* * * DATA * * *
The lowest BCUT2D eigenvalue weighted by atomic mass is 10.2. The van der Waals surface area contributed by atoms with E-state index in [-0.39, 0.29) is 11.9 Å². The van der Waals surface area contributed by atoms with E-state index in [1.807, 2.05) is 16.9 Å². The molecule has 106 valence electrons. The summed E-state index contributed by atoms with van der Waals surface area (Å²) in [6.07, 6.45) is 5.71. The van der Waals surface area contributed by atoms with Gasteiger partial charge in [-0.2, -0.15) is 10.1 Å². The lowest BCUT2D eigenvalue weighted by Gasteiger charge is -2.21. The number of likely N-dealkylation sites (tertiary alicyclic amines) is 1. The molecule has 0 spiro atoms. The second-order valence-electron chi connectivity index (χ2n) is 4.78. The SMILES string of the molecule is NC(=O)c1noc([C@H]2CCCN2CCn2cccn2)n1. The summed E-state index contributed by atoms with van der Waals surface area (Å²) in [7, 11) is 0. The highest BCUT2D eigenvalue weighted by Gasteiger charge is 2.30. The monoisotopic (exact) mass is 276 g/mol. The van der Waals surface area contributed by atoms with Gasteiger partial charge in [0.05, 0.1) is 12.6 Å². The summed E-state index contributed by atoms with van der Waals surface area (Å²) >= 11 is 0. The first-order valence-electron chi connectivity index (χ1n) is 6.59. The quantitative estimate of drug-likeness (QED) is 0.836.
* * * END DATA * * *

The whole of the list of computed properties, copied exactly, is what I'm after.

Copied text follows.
The lowest BCUT2D eigenvalue weighted by atomic mass is 10.2. The van der Waals surface area contributed by atoms with E-state index in [-0.39, 0.29) is 11.9 Å². The van der Waals surface area contributed by atoms with E-state index in [1.807, 2.05) is 16.9 Å². The molecule has 106 valence electrons. The summed E-state index contributed by atoms with van der Waals surface area (Å²) in [6.07, 6.45) is 5.71. The van der Waals surface area contributed by atoms with Gasteiger partial charge in [-0.2, -0.15) is 10.1 Å². The lowest BCUT2D eigenvalue weighted by Gasteiger charge is -2.21. The number of likely N-dealkylation sites (tertiary alicyclic amines) is 1. The molecule has 0 spiro atoms. The second-order valence-electron chi connectivity index (χ2n) is 4.78. The SMILES string of the molecule is NC(=O)c1noc([C@H]2CCCN2CCn2cccn2)n1. The summed E-state index contributed by atoms with van der Waals surface area (Å²) in [7, 11) is 0. The highest BCUT2D eigenvalue weighted by Gasteiger charge is 2.30. The monoisotopic (exact) mass is 276 g/mol. The van der Waals surface area contributed by atoms with Gasteiger partial charge in [0.05, 0.1) is 12.6 Å². The summed E-state index contributed by atoms with van der Waals surface area (Å²) >= 11 is 0. The first-order valence-electron chi connectivity index (χ1n) is 6.59. The quantitative estimate of drug-likeness (QED) is 0.836.